The K83 is definitely a change of pace for Corsair — at first glance it's a lot smaller in profile than the company's other decks. It's flat, with rounded edges and decked out with chiclet keys. There are no feet or anything underneath so you definitely won't be using this on your desk — it's built for your lap. At the right is a trackpad, which is pretty standard for a media keyboard, and a thumb stick, which is not. The thumb stick, in some cases, is easier to manipulate when you're curled up on a couch, letting you grip the K83 like a giant gamepad. To complete that gaming controller feel there's a shoulder button on the top of the keyboard's right side labelled 'R' and a trigger on the back labelled 'L' despite also being on the right. Confusing? Maybe a little.
The K83 connects either via a 2.4 GHz dongle or via Bluetooth. I opted for the former when connecting the keyboard to my LG set. It didn't require any set up, though it did seem to be a bit sluggish in responding at times. I would hit a key on the K83 and the TV wouldn't react immediately. Other attempts went a lot smoother. For the past few days it's been a lot quicker on the uptake, but it's still a bit unpredictable to the point of being frustrating.
The controls are fairly simple. I can tab through menus with the arrow keys and hit enter to select something. The touchpad and the thumbstick direct a large teardrop cursor on the screen that I can use to select options. The volume roller was pretty great as well; a big step up from mashing a button.
However, beyond those basic controls it was pretty wonky as a remote control. The function keys double as the media keys, and include standard commands like play, rewind and home, except... they didn't actually perform those. Instead, entire blocks of unrelated keys — specially, F1 through F4 and then F5 through F8 — did those actions instead. And none of them opened a 'home' menu; only the 'L' trigger seems to do anything similar to that, and it doesn't even activate the WebOS home menu; rather, it gives me my TV's settings.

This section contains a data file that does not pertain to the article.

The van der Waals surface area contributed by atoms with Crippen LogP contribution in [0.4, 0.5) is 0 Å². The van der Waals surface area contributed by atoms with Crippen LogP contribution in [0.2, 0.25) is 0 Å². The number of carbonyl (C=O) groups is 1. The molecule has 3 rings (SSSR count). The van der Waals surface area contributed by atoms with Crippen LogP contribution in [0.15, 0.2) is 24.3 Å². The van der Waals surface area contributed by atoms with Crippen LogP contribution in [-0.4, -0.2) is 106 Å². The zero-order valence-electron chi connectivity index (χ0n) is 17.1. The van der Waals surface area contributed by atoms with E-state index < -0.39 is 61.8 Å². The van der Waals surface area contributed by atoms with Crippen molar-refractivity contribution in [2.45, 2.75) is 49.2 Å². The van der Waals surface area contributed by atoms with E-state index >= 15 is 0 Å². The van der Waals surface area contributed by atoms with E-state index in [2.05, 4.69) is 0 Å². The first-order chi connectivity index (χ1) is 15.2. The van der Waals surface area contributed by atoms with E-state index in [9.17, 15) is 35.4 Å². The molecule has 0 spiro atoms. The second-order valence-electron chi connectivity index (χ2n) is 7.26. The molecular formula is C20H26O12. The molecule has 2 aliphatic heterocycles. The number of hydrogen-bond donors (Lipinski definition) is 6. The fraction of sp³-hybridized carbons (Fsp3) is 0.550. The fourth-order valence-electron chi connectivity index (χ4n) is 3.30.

It's pretty baffling. But maybe I don't really need to get too fancy with the keyboard; after all, I just need something a little easier to make choices with than my remote. It's still more pleasant for browsing menus, and I love the roller and thumbstick controls. And it's got actual letter and number keys, which should make searching for stuff on YouTube and Netflix easier. Right?
Well, the alphanumeric keys don't work on my TV. Move along.
On the premise that the fault was with my TV and not the keyboard itself, I fired up my PlayStation 4 and attempted to connect to the K83 via Bluetooth. It's super easy to pair, and equally simple to jump between connected devices: It just takes a push of a Function key. The PS4 detected the keyboard promptly, only to also tell me it wasn't compatible.
The K83 should work with most smart TVs, Roku players, Windows PCs and Android devices. I don't have a Roku or other media player (it's redundant given the smart TV). I did connect to a Windows 10 laptop and it worked splendidly, so if you have a home theater or other media PC setup, the keyboard should do the job just fine.
Connecting to a PC at least lets you access the iCUE software, where you can set up macros and otherwise customize the K83. The customization options aren't extensive. It's not an RGB keyboard, so you won't get an array of rainbow colors and patterns to bling out your deck. Your choices are white, gray, darker gray and... black, aka "not actually lit up." I stuck with white because it looked the best, but if you want to create a dark movie theater-like environment, something less bright might be more your style.
And this thing is loaded with style. It's the best looking media keyboard I've ever seen. The bottom is plastic but the top plate is brushed aluminum, just like Corsair's gaming-dedicated decks. The keys, though not mechanical, are smooth and feel springy. It's a pleasure to type on. The trackpad and thumb stick are top notch. I even love the weirdo 'L' trigger on the back. At $100 it's a steep price compared to devices like Microsoft's $40 All-in-One Media Keyboard or Logitech's $70 K600. However, if Corsair manages to iron out its basic functionality and get it working with more media boxes (game consoles, at least) it'll be worth the extra cash just for some of that Corsair elegance in your living room.
Update: Corsair contacted me to note that it "doesn't support LG TV at this time" and "we're working to support addition devices which will enable special functions and a smoother experience."